During the plague segment, we were led into a room where there was a "corpse" lying on a table. A nurse was explaining the attributes of the plague to us when, suddenly, the lights went out. When they went back on, guess where she was standing? Yep. Right in front of me, growling into my face. If there had been a window in there it would have shattered from my screaming. And that happened to me twice.

Visiting Shakespeare's Globe, while equally informative, was not quite as terror-inducing. This theater is not actually the theater in which Shakespeare's plays were first presented, but is modeled exactly after the original and stands just 500 meters away from its initial location. The project was begun by an American actor named Sam Wanamaker and was funded solely by private donation.
Me and Ginny in front of the London Eye.

Visitors can attend a play there (by Shakespeare or otherwise) for only £5 if they are willing to stand on the floor near the stage. During Shakespeare's heyday, these patrons were called Groundlings. The weekend we were there, the Globe was showing "A Comedy of Errors," but unfortunately we didn't have time to go, so maybe I'll go to a play in their indoor theater when I am there with my parents during Christmas.

My first trip to London was amazing, but even four full days wasn't enough, so I'm glad to be going back with my parents when they are here in December.

Last week was also the Soirée Plat International, an annual dinner held by Club Ulysse at my university. Each student brings a dish from their home country to share with everyone, so there is basically a buffet of different foods from all around the world. At first we couldn't think of anything truly American to bring (hamburgers are originally German, apparently) but we finally decided on an Apple Pie. Our marraine, Valérie, lent us her oven and helped us bake it! It was a hit at the party and was gone very quickly. Kind of funny that the first time I ever baked an Apple Pie was in France.

My next adventure last week (aside from a bit of a cooking experiment on Friday, which turned out surprisingly well) was a day trip to Amsterdam with Club Ulysse on Saturday. There I met up with Emily and Ginny, who were staying the weekend with a friend.

We left from Lille around 6:30 AM, so I slept during most of the four hour ride there. After arriving I walked to the center city with some other students from Lille 3, perused a flower market, sampled some Dutch cheese and took in the beauty of the city. Around noon I met up with Emily and Ginny to continue our day.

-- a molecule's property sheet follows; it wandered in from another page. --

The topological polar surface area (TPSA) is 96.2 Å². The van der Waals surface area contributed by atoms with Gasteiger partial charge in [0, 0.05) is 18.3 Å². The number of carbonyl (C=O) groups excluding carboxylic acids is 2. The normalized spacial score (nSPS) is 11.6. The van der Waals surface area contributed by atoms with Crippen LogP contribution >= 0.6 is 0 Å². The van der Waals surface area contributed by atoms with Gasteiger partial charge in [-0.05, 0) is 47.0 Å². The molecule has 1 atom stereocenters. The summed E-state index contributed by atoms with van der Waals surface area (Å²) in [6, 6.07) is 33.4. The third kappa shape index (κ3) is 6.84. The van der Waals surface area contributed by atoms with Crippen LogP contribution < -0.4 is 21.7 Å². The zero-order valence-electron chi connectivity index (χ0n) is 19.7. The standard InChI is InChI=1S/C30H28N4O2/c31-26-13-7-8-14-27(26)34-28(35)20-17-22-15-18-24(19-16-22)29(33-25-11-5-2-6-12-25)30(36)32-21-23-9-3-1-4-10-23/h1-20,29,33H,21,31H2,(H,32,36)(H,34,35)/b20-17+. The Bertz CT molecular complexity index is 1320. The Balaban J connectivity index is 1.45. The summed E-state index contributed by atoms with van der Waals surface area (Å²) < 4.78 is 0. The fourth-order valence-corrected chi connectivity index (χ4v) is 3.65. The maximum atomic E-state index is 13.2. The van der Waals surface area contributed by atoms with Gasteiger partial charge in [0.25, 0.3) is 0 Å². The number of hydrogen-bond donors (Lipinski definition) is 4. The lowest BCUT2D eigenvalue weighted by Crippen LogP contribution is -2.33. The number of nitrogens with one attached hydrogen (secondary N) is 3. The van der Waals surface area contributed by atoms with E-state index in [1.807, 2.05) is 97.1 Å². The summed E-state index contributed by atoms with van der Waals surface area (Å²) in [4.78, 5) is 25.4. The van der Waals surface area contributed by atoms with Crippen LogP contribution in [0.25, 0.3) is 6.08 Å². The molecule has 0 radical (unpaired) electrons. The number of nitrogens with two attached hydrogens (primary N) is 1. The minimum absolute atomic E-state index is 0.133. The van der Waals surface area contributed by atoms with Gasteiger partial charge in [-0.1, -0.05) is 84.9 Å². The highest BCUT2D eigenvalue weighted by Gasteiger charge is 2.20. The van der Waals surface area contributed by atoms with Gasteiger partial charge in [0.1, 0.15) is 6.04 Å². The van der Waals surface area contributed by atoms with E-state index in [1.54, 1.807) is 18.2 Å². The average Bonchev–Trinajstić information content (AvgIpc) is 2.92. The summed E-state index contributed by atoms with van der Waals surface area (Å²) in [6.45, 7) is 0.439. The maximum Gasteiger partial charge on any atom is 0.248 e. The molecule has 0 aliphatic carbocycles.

First we visited one of Amsterdam's famed coffee shops, and then went to take a boat tour of the city. This was the perfect way to see Amsterdam because we were safe from the rain in our enclosed boat and got to see many sights that would have been too far away by foot. And, after the tour, it has become more and more clear to me that I'm simply in love with canaled cities. If I visited Venice I might die.

When we'd finished the tour we grabbed lunch at an Italian restaurant (in the Netherlands... owned by a German company... #globalism) and then headed to Amsterdam's shopping streets to have a look around. I didn't find anything I liked (don't worry, Mom. No weed-themed sweatshirts for this girl.) but I enjoyed just wandering the streets during my last few hours.

Shots from the boat tour.
Our last activity of the day was a trip to the Anne Frank house just to see it from the outside (because the line to go in stretches literally two city blocks), but when we arrived we were disappointed to find that it was under construction. We did get to see the sign designating it the Anne Frank house, but unfortunately didn't get to experience it in any other way. By that time it was almost time for me to catch my bus back to Lille, so we wandered back through the city to the central station and said goodbye.

It is still amazing to me that I can be within three different countries in the span of a week. I am so lucky to have been able to travel so much already, and I've only been here for just under two months! The next two will certainly hold more travels, though maybe not quite so many. This weekend I'm looking forward to staying in Lille and enjoying all that my city has to offer.